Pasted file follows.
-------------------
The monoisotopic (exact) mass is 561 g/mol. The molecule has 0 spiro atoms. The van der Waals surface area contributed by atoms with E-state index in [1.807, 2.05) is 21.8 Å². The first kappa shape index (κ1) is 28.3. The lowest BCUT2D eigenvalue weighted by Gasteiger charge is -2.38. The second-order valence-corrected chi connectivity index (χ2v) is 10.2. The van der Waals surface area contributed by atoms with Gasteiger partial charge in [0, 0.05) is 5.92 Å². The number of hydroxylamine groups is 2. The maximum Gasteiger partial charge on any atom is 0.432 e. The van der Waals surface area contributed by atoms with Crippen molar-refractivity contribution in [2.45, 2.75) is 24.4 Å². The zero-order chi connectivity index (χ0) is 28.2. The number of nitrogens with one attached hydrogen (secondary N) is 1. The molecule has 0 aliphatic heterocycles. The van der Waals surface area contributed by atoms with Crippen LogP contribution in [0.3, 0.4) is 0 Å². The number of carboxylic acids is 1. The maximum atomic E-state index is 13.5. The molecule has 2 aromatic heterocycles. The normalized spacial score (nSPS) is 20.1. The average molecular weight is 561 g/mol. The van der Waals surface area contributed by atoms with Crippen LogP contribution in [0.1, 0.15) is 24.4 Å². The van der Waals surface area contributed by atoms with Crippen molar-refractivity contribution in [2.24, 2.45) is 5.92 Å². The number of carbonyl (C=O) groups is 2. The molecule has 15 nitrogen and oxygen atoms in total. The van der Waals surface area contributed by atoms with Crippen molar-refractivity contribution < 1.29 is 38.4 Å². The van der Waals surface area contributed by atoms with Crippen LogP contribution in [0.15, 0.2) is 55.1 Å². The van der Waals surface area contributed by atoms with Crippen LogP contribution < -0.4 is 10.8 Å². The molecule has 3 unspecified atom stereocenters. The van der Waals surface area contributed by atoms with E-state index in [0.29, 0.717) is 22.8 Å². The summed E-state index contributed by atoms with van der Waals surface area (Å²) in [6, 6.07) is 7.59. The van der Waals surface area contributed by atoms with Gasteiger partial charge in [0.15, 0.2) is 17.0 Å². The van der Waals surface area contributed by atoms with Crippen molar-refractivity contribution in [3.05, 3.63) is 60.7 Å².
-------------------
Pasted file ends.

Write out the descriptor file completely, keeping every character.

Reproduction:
The monoisotopic (exact) mass is 561 g/mol. The molecule has 0 spiro atoms. The van der Waals surface area contributed by atoms with E-state index in [1.807, 2.05) is 21.8 Å². The first kappa shape index (κ1) is 28.3. The lowest BCUT2D eigenvalue weighted by Gasteiger charge is -2.38. The second-order valence-corrected chi connectivity index (χ2v) is 10.2. The van der Waals surface area contributed by atoms with Gasteiger partial charge in [0, 0.05) is 5.92 Å². The number of hydroxylamine groups is 2. The maximum Gasteiger partial charge on any atom is 0.432 e. The van der Waals surface area contributed by atoms with Crippen molar-refractivity contribution in [2.45, 2.75) is 24.4 Å². The zero-order chi connectivity index (χ0) is 28.2. The number of nitrogens with one attached hydrogen (secondary N) is 1. The molecule has 0 aliphatic heterocycles. The van der Waals surface area contributed by atoms with Crippen LogP contribution in [0.3, 0.4) is 0 Å². The number of carboxylic acids is 1. The maximum atomic E-state index is 13.5. The molecule has 2 aromatic heterocycles. The normalized spacial score (nSPS) is 20.1. The average molecular weight is 561 g/mol. The van der Waals surface area contributed by atoms with Crippen LogP contribution in [0.1, 0.15) is 24.4 Å². The van der Waals surface area contributed by atoms with Crippen molar-refractivity contribution in [2.24, 2.45) is 5.92 Å². The number of carbonyl (C=O) groups is 2. The molecule has 15 nitrogen and oxygen atoms in total. The van der Waals surface area contributed by atoms with Crippen molar-refractivity contribution < 1.29 is 38.4 Å². The van der Waals surface area contributed by atoms with Crippen LogP contribution in [0.15, 0.2) is 55.1 Å². The van der Waals surface area contributed by atoms with Crippen LogP contribution < -0.4 is 10.8 Å². The molecule has 3 unspecified atom stereocenters. The van der Waals surface area contributed by atoms with E-state index in [0.29, 0.717) is 22.8 Å². The summed E-state index contributed by atoms with van der Waals surface area (Å²) in [6, 6.07) is 7.59. The van der Waals surface area contributed by atoms with Gasteiger partial charge in [0.15, 0.2) is 17.0 Å². The van der Waals surface area contributed by atoms with Crippen molar-refractivity contribution in [3.05, 3.63) is 60.7 Å².